While sitting in a Tibetan temple sanctuary, after days of silence in a meditation retreat, I suddenly felt a strong flow of energy and awareness falling deep into the cave of the heart, that spaciousness to the right of the center of the chest that the great Indian sage Ramana Maharshi described as a connecting point with pure consciousness. Although I had been a meditator and a student of spiritual traditions for many years, there was still a twinge of fear, as the sensation was one of losing myself, my mind, my history -- losing everything I knew if I allowed myself to fall.
Among the fearful impulses there was a single thought that arose to support me: "I don't care if I lose it all -- I've wanted freedom all my life". At this, consciousness began falling, falling through my body and into another space, one that had the sensation of ever-expanding light ether, the kinesthetic feeling of love, and the quality of no-boundary, no limitation and no me. Awareness was above a vast sea that I now feel represented human thinking and confusion, where arms were outreached to be pulled out. I had fallen out of my mind! The heart was so expanded with radiant love it felt as if it had burst.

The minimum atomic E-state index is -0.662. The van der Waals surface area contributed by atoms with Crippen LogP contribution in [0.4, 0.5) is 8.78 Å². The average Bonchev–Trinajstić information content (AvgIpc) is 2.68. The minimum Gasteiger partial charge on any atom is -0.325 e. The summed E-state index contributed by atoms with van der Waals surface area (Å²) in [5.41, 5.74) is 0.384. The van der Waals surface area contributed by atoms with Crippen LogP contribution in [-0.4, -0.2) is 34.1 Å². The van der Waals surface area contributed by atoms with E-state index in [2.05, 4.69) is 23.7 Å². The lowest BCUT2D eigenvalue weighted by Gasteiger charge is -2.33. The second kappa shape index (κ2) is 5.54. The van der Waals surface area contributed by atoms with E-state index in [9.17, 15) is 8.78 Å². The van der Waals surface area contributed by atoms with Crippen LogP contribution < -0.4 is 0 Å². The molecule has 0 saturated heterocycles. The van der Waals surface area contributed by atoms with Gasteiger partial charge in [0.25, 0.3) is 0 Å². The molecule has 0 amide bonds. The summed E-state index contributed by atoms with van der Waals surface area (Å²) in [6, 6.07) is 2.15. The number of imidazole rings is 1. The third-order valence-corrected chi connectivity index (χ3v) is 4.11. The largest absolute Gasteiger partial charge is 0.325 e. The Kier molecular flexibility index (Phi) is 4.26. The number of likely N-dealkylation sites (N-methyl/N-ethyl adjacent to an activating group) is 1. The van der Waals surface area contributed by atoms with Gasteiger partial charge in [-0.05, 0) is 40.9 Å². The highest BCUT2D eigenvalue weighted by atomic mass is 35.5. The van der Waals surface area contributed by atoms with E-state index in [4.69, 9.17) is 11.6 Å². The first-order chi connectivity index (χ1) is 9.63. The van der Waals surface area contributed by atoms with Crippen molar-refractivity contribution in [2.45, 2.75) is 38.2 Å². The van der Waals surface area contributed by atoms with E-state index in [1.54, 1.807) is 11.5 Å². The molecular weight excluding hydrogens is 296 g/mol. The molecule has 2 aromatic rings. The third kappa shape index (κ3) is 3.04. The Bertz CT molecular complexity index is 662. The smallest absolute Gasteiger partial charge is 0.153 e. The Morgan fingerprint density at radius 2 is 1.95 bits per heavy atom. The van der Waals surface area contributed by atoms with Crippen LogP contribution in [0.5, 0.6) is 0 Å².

I've no idea how long this vision lasted, or when awareness of separation returned along with my body. I had no interpretation at the moment, only the sensation of ecstasy. Later that night I was wired with energy and consumed by joy, so I sat in my car in order not to disturb all the people at retreat who were sleeping, and I shouted my thanks to all the people and moments in my life that had led up to this experience. I felt completely graced and completely connected to every part of the universe.
This was the most profound letting go of my life.